Lessons from iOS dev #2: Delegates are good, blocks are better

One of the core fundamentals of Objective-C is protocols and delegates. Almost every single Objective-C app is likely to use them in some way or another because for many years they have been the ubiquitous way to communicate universally between classes. Whilst they are highly useful and I use them pretty much everywhere, they aren’t always the best solution to the problem.

Keep Calm has two main view controllers (the grid and editing view) and each of them is a delegate for about forty odd different protocols. At least thirty of them are protocols I’ve written myself, rather than Apple ones such as UICollectionViewDataSource. I’ve done a reasonably good job at using #pragma – marks to organise the various methods in the delegates, but the classes are beginning to feel a little bloated.

The new alternative is to use blocks instead. Blocks are essentially an extension of C function pointers. The main benefit is that it massively reduces the amount of code you have to write complete a task:

With a protocol and delegate

@protocol MyClassDelegate

-(void)doSomethingInDelegate;

@end

@interface MyClass : NSObject

@property id<MyClassDelegate> delegate;

-(void)doSomething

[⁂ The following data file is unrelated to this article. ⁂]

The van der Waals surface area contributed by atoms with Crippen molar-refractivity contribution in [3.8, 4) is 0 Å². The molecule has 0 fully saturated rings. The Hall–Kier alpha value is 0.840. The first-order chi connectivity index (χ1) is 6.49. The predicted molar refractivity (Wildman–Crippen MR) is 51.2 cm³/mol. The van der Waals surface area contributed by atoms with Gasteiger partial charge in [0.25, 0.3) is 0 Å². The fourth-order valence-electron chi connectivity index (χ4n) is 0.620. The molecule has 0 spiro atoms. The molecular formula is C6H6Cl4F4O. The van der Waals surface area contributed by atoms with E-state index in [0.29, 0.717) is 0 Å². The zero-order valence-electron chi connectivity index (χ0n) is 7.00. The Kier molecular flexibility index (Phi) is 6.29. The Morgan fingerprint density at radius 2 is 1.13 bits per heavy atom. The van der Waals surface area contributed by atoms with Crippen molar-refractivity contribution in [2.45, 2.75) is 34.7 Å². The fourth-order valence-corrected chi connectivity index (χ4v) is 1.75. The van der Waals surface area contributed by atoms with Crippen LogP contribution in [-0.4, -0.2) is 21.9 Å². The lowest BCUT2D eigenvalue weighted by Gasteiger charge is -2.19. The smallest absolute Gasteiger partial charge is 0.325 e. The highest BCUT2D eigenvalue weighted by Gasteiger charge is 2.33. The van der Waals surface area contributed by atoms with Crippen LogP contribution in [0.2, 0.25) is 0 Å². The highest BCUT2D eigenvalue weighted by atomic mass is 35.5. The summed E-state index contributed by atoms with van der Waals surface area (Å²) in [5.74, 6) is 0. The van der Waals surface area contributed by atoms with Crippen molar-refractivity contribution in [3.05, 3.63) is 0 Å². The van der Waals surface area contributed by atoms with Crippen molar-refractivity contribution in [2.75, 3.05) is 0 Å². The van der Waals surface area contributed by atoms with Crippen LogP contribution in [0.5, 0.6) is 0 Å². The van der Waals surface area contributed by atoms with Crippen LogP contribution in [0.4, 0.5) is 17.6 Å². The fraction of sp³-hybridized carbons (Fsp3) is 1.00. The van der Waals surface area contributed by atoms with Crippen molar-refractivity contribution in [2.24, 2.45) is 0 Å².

@end

@implementation MyClass

-(void)doSomething
{
    [self.delegate doSomethingInDelegate];
}

@end

@interface MyOtherClass<MyClassDelegate> : NSObject
...
@end

@implementation MyOtherClass

-(void)doSomethingInDelegate
{
    NSLog(@"Doing something in delegate");
}

@end

With a block

@interface MyClass : NSObject

-(void)doSomething:(void (^)(void))block;

@end

@implementation MyClass

-(void)doSomething:(void (^)(void))block
{
    block();
}

@end

@implementation MyOtherClass

-(void)begin
{
    [self.myClass doSomething:^(){
        NSLog(@"Doing something in other class");
    }];
}

@end

Obviously the latter example is much shorter and the code is a little easier to read (once you get used to the syntax of blocks). Apple is beginning to use blocks across the Cocoa and Cocoa Touch frameworks for everything from fast iteration to sorting to completion handlers.

There are a lot of cases where blocks aren’t appropriate though – I wouldn’t make a table data source with blocks, for example, because the number of blocks would become ridiculous. In my mind they are best for short snippets of code where they are replacing a protocol that one uses a maximum of two functions. Another disadvantage is that blocks inside blocks produces ridiculously ugly code. Even with only three blocks inside one another my code is comfortably running off the screen in Xcode, which is a pain.

I’ve also got mixed views on how reusable the code produced by blocks is. You are effectively defining functions within functions, which makes it harder to take the source and use it elsewhere because you have to write the block syntax into regular Objective-C function syntax.

Blocks are very useful and its worth learning about them from Apple’s documentation. I’ve only touched on some of the things that you can do with them and I am sure that in the future Apple will carry on introducing them across Cocoa.

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